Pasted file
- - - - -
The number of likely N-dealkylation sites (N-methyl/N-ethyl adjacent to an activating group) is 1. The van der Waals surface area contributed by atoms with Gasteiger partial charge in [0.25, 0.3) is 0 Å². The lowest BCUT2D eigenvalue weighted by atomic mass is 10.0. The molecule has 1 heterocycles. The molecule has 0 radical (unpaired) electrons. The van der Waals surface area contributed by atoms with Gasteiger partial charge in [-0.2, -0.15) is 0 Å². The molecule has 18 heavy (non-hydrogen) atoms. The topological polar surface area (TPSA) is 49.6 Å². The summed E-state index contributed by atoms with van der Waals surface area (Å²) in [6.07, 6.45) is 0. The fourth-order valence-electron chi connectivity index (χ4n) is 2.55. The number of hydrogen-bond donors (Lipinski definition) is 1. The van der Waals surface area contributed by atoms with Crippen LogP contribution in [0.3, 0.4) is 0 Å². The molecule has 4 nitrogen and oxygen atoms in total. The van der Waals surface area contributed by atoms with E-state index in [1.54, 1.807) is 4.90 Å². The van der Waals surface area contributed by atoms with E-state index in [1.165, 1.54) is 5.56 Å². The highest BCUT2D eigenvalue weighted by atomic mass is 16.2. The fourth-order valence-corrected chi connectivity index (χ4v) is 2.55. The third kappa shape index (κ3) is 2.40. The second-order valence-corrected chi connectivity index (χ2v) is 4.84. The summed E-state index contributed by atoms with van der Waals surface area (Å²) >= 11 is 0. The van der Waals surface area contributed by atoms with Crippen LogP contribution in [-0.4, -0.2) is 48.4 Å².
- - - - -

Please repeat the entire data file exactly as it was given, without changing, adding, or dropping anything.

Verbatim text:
The number of likely N-dealkylation sites (N-methyl/N-ethyl adjacent to an activating group) is 1. The van der Waals surface area contributed by atoms with Gasteiger partial charge in [0.25, 0.3) is 0 Å². The lowest BCUT2D eigenvalue weighted by atomic mass is 10.0. The molecule has 1 heterocycles. The molecule has 0 radical (unpaired) electrons. The van der Waals surface area contributed by atoms with Gasteiger partial charge in [-0.2, -0.15) is 0 Å². The molecule has 18 heavy (non-hydrogen) atoms. The topological polar surface area (TPSA) is 49.6 Å². The summed E-state index contributed by atoms with van der Waals surface area (Å²) in [6.07, 6.45) is 0. The fourth-order valence-electron chi connectivity index (χ4n) is 2.55. The number of hydrogen-bond donors (Lipinski definition) is 1. The van der Waals surface area contributed by atoms with Crippen LogP contribution in [0.3, 0.4) is 0 Å². The molecule has 4 nitrogen and oxygen atoms in total. The van der Waals surface area contributed by atoms with E-state index in [1.54, 1.807) is 4.90 Å². The van der Waals surface area contributed by atoms with E-state index in [1.165, 1.54) is 5.56 Å². The highest BCUT2D eigenvalue weighted by atomic mass is 16.2. The fourth-order valence-corrected chi connectivity index (χ4v) is 2.55. The third kappa shape index (κ3) is 2.40. The second-order valence-corrected chi connectivity index (χ2v) is 4.84. The summed E-state index contributed by atoms with van der Waals surface area (Å²) >= 11 is 0. The van der Waals surface area contributed by atoms with Crippen LogP contribution in [-0.4, -0.2) is 48.4 Å².